He was wrong, as he held off a furious late-race charge by Joey Logano to earn the first NASCAR Camping World Truck Series of his career in a green-white-checkered finish. Logano, a NASCAR Sprint Cup regular who had much fresher tires on his truck, had to settle for finishing second after spinning his tires on the final restart and permitting Larson to slip away.
“I was pretty nervous on that last restart because Joey was on a lot newer tires than me, and I’m not normally the best on restarts. But I was able to beat him into (Turn 1) and then hold him off for the win,” said Larson, the first Drive for Diversity graduate to reach Victory Lane in one of NASCAR’s three national touring series.
Larson, 20, won in only his fifth career start in the Truck Series and clearly had the fastest truck in the field all day, leading 187 of the race’s 200 laps.
“It’s not often that you get to drive a car that dominant, so I know you’ve got to take advantage of it,” Larson said.
Logano did not make it easy, as saving a set of fresh sticker tires for the end of the race nearly paid off for him. The only Sprint Cup driver in the field, Logano arrived at the track in time to qualify seventh after racing at Texas Motor Speedway on Saturday night and finishing fifth in the Cup race there. His pit crew dropped the jack prematurely on his first pit stop, costing him track position, but he rallied from there and bided his time until he could get the set of tires he needed to make his run toward the front.
Logano was one of only two drivers whose teams saved a set of sticker tires for the end of the race, with defending series champion James Buescher being the other. Logano actually fell one lap down before the fifth caution came out and afforded him the chance to pit for the fresh tires. He subsequently restarted in 18th and nearly got caught up in a wreck when Todd Bodine spun in front of him, but then began a frenzied, determined charge through the field over the final 20 laps.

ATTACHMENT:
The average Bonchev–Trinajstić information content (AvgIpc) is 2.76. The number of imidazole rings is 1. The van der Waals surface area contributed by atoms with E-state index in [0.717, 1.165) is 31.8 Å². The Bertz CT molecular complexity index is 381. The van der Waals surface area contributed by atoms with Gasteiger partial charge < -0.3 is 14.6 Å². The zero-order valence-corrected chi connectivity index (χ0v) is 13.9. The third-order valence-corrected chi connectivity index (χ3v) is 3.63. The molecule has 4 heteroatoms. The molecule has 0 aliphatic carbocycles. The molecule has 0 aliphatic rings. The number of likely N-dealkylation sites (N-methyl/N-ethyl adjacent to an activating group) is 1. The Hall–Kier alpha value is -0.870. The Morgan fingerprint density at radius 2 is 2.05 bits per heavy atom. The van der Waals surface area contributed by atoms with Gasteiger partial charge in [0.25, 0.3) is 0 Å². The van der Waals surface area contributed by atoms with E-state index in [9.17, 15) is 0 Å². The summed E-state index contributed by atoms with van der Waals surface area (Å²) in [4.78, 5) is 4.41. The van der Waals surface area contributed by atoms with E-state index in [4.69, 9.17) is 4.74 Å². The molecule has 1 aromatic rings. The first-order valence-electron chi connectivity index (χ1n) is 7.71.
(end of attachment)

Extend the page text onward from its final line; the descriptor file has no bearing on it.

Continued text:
It took Logano just six laps to gain 11 spots, and by Lap 193, with seven laps remaining, he was riding in second and right on Larson’s bumper. But after an accident involving Timothy Peters brought out the final caution, Larson beat Logano on the green-white-checkered restart and then held him off for the win.
“I was passing a ton of cars on the newer tires,” Logano said. “That’s Rockingham for you. That’s what makes this race track so cool, because you can play a strategy like that. When we got the last caution, I thought it was playing out perfect for us.
“I just got beat (on the restart). I spun my tires, so it was all my fault. I was so mad at myself. I felt like we should have won this race. We might not have had the truck to win, but we had the strategy to win.”
Johnny Sauter, who was attempting to make history by becoming the first driver to win three consecutive races at the start of a Truck Series season, qualified 11th and ran as high as second before settling for a fourth-place finish. Brendan Gaughan finished third behind Larson and Logano, and Chase Elliott rounded out the top five.
Gaughan and Sauter provided much of the mid-race entertainment after a poor pit stop forced Sauter back to 10th. From there, Sauter worked his way back toward the front, passing ThorSport Racing teammate Matt Crafton for third after a spirited battle on Lap 154.
Then Sauter set his sights on Gaughan’s truck. But as Sauter and Gaughan battled lap after lap for second as the laps wound down, Larson began pulling away from them and the rest of the pack. Two late cautions bunched up the field again, and allowed Logano the opportunity he needed to get fresh tires on his truck, setting up the duel at the finish.
Sauter maintained his lead in the series standings by 16 points over rookie Jeb Burton, who won the pole during Sunday morning qualifying and finished seventh in the race.